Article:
A range of new non-serum biomarkers have been identified in recent years, but the authors of a new review urge caution until those markers are further validated.
A number of recent reports have suggested potentially promising biomarkers for systemic lupus nephritis (SLE), but the authors of a new review article caution that insufficient work has been done to corroborate those studies.
Writing in the journal Current Opinion in Rheumatology, corresponding author Ioannis Parodis, MD, PhD, of Sweden’s Karolinska University Hospital, and colleagues explained that the heterogeneity of SLE and the expanding range of treatment options have created an added need for reliable biomarkers.
“The recent approvals of new targeted therapies for SLE and the increasing awareness of the long-term adverse effects of glucocorticoids have necessitated optimization of surveillance and treatment evaluation,” Parodis and colleagues wrote.
Historically, efforts at developing biomarkers have focused on serum biomarkers, but the investigators said other types of potential biomarkers, such as markers from urine and cerebrospinal fluid (CSF), have recently been investigated.
The investigators decided to undertake a systematic review of recent articles related to biomarkers for SLE and lupus nephritis (LN). The search covered the period from January 2019 through November 2021. They limited their review to biomarkers that were studied in multiple papers or were validated in independent cohorts.
Parodis and colleagues found a number of intriguing possibilities. Urine activated leukocyte cell adhesion model (ALCAM) was found to be helpful in diagnosing both SLE and LN, but was also found to be potentially meaningful as a tool to monitor LN progression. CSF neutrophil gelatinase-associated lipocalin (NGAL) was reported to be particularly useful in identifying cases of neuropsychiatric SLE.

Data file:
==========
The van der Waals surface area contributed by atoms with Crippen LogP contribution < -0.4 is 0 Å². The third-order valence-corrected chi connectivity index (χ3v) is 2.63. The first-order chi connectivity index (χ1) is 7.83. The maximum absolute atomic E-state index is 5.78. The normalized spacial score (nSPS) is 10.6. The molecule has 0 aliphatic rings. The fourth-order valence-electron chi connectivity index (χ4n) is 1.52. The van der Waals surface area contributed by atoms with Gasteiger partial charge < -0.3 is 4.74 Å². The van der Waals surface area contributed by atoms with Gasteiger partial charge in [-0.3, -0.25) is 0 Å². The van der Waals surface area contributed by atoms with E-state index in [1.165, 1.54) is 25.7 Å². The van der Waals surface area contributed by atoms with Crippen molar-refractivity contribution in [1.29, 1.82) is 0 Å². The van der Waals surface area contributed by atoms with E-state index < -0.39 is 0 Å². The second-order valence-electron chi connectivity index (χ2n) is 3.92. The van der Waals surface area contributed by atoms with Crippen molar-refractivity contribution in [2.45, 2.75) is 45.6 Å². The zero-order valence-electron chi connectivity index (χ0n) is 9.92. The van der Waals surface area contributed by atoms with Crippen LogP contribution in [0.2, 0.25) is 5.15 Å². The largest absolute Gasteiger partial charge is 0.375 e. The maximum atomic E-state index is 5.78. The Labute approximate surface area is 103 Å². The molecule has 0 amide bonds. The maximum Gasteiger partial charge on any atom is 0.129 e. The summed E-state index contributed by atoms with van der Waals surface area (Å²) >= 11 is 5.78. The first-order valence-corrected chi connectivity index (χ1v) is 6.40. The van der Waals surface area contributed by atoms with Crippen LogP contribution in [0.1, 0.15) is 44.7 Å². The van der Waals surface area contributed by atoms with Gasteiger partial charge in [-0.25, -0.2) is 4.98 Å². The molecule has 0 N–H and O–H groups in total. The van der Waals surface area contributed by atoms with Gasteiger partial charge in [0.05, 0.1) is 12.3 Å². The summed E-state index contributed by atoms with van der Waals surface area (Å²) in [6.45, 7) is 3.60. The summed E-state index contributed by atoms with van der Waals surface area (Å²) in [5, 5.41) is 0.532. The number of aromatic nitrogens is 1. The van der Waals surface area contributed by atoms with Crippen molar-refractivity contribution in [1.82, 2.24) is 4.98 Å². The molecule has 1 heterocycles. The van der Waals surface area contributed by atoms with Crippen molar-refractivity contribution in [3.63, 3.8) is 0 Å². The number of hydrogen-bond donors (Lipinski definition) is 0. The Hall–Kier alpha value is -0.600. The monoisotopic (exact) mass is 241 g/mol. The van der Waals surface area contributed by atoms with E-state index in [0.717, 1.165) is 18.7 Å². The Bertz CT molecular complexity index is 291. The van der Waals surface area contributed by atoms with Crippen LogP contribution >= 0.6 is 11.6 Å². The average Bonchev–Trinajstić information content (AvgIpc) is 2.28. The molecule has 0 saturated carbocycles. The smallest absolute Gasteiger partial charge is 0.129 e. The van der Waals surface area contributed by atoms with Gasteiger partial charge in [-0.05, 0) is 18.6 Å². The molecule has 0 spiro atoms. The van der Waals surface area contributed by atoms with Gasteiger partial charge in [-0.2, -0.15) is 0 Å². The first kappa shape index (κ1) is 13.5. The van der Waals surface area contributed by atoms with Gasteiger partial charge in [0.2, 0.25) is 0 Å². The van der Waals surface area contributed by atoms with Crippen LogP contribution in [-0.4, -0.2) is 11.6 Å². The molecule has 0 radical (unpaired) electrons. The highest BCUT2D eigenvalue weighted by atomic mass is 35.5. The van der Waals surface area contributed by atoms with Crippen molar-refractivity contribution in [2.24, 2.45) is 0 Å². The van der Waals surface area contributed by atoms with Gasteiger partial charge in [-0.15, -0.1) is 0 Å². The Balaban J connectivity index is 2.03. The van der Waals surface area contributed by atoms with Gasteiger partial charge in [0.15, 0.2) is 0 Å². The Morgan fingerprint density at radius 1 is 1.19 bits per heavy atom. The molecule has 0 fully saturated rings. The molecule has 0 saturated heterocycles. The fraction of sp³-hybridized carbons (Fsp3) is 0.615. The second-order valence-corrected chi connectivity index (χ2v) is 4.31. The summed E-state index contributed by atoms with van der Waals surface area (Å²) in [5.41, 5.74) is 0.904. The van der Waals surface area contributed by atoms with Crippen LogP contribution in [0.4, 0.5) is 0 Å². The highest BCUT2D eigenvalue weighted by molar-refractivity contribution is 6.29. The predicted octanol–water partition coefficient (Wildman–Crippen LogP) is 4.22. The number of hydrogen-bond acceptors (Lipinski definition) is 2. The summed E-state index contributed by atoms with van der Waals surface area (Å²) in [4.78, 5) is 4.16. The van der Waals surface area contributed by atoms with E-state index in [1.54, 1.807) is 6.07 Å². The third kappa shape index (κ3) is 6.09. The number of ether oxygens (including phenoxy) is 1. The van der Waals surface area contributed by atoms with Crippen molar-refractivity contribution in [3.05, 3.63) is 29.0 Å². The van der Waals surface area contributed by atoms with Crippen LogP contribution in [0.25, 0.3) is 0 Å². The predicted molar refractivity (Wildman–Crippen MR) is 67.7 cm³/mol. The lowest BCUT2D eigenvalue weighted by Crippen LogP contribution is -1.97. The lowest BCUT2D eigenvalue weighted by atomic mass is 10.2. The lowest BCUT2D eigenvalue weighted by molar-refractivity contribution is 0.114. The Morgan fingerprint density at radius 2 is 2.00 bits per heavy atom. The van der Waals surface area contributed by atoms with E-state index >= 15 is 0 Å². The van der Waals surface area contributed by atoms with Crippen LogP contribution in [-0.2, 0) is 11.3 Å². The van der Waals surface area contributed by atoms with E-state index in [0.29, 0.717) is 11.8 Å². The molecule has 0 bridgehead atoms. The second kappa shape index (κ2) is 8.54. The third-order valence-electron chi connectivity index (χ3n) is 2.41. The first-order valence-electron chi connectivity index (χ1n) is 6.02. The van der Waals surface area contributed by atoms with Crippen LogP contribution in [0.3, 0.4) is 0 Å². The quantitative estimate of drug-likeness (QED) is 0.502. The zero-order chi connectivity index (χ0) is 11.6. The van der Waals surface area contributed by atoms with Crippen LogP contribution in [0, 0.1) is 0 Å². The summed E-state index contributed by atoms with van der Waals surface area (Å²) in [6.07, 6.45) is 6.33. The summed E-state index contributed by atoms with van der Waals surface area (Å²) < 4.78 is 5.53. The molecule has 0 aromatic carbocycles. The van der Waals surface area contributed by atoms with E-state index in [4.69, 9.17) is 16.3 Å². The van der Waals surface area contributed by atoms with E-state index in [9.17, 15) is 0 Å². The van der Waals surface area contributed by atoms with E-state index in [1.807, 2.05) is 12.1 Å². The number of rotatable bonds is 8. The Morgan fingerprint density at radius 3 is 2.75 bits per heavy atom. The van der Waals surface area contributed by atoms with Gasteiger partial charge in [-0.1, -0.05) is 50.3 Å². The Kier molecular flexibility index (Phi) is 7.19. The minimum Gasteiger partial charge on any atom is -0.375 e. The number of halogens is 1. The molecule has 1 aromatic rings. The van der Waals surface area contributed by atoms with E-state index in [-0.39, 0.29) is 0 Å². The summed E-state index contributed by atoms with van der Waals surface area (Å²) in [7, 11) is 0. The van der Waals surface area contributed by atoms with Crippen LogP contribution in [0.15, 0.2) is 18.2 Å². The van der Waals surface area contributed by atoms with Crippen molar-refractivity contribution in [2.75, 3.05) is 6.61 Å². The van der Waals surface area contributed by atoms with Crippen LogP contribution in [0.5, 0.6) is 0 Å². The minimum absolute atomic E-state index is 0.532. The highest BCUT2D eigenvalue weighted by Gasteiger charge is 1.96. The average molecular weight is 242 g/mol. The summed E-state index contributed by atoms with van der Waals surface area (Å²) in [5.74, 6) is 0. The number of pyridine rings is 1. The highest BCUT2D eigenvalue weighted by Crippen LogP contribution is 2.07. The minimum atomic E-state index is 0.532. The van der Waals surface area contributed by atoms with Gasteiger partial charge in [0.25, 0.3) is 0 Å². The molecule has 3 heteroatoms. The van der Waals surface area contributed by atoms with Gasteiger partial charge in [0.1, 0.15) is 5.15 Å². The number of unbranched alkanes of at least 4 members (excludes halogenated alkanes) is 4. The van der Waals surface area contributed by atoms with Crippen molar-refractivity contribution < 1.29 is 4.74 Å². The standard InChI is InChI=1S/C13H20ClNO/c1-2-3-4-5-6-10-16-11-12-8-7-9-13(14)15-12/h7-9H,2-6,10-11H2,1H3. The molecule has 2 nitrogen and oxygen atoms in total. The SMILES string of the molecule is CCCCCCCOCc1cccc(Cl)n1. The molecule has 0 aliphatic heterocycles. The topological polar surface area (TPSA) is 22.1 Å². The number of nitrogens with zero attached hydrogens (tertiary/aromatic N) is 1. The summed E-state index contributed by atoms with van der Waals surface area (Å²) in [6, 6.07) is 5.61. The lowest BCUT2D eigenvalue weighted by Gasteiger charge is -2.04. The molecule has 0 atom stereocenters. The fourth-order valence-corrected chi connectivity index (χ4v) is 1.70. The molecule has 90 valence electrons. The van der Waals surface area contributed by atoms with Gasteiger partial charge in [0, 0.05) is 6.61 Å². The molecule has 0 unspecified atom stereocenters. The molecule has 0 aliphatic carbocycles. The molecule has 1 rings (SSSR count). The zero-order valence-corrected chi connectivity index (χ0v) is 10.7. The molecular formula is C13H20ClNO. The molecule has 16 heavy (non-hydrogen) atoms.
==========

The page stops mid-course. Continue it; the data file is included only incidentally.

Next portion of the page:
“NGAL is an acute-phase glycoprotein that is secreted also by cells other than neutrophils, including epithelial cells in renal tubules and neurons, and its expression increases during cellular stress,” the investigators said.
Like urine ALCAM, CD163 and vascular cell adhesion molecule 1 (VCAM-1) appear to be meaningful biomarkers for LN surveillance, according to the literature. Urine monocyte chemoattractant protein 1 and urine CD163 and NGAL were shown to be helpful in predicting treatment response in SLE and LN, respectively.
Lastly, serum complement component 3 and urinary VCAM-1 have been identified as predictors of long-term renal prognosis in LN.
Parodis and colleagues wrote that biomarkers are important not only because they can help assess individual cases, but also because they lead to greater understanding of the condition.
“Continuous technological advances have been empowering constantly evolving biomarker research within the field of SLE, which in turn contributes to a better understanding of its pathogenic mechanisms and optimized diagnostic and prognostic tools,” they wrote.
Yet, even as biomarker research has expanded beyond serum biomarkers, the investigators said not all of the research is sufficiently robust.
“Although selected molecules or a set of markers have emerged as promising biomarkers in selected cohorts in cross-sectional or single-center settings, validations in diverse SLE populations have in general been scarce, necessitating critical appraisal of the literature and further survey specifically designed to develop novel biomarkers, using proper methodology and statistical analysis,” they wrote.
The authors concluded that the lack of an effort to complete more validation studies includes a dearth of large-cohort studies, which they said could be a result of limited access to such populations.
Lindblom J, Mohan C, and Parodis I. Diagnostic, predictive and prognostic biomarkers in systemic lupus erythematosus: current insights. Curr Opin Rheumatol. 2022 Mar 1;34(2):139-149. doi:10.1097/BOR.0000000000000862